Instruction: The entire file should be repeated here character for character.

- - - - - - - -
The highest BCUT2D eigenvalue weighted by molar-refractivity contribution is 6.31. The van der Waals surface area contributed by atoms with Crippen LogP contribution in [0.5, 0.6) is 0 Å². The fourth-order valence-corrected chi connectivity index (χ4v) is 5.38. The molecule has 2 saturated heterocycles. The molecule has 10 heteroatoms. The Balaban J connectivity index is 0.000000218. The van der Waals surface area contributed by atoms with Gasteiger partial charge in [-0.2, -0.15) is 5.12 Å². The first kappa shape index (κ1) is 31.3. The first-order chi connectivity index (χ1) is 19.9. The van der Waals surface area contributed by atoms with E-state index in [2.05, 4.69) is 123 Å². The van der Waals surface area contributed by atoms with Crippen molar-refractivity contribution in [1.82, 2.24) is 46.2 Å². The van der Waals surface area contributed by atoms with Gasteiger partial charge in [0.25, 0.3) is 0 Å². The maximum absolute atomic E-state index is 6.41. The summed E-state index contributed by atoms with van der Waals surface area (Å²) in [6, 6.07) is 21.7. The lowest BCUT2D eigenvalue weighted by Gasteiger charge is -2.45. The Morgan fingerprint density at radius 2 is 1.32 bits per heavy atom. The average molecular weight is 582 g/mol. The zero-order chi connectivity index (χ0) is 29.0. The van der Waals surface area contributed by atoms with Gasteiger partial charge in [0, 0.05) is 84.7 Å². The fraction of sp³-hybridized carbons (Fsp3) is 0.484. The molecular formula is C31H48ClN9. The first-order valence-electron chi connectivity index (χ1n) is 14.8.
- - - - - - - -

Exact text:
The highest BCUT2D eigenvalue weighted by molar-refractivity contribution is 6.31. The van der Waals surface area contributed by atoms with Crippen LogP contribution in [0.5, 0.6) is 0 Å². The fourth-order valence-corrected chi connectivity index (χ4v) is 5.38. The molecule has 2 saturated heterocycles. The molecule has 10 heteroatoms. The Balaban J connectivity index is 0.000000218. The van der Waals surface area contributed by atoms with Gasteiger partial charge in [-0.2, -0.15) is 5.12 Å². The first kappa shape index (κ1) is 31.3. The first-order chi connectivity index (χ1) is 19.9. The van der Waals surface area contributed by atoms with E-state index in [2.05, 4.69) is 123 Å². The van der Waals surface area contributed by atoms with Crippen molar-refractivity contribution in [1.82, 2.24) is 46.2 Å². The van der Waals surface area contributed by atoms with Gasteiger partial charge in [0.25, 0.3) is 0 Å². The maximum absolute atomic E-state index is 6.41. The summed E-state index contributed by atoms with van der Waals surface area (Å²) in [6, 6.07) is 21.7. The lowest BCUT2D eigenvalue weighted by Gasteiger charge is -2.45. The Morgan fingerprint density at radius 2 is 1.32 bits per heavy atom. The average molecular weight is 582 g/mol. The zero-order chi connectivity index (χ0) is 29.0. The van der Waals surface area contributed by atoms with Gasteiger partial charge in [0, 0.05) is 84.7 Å². The fraction of sp³-hybridized carbons (Fsp3) is 0.484. The molecular formula is C31H48ClN9. The first-order valence-electron chi connectivity index (χ1n) is 14.8.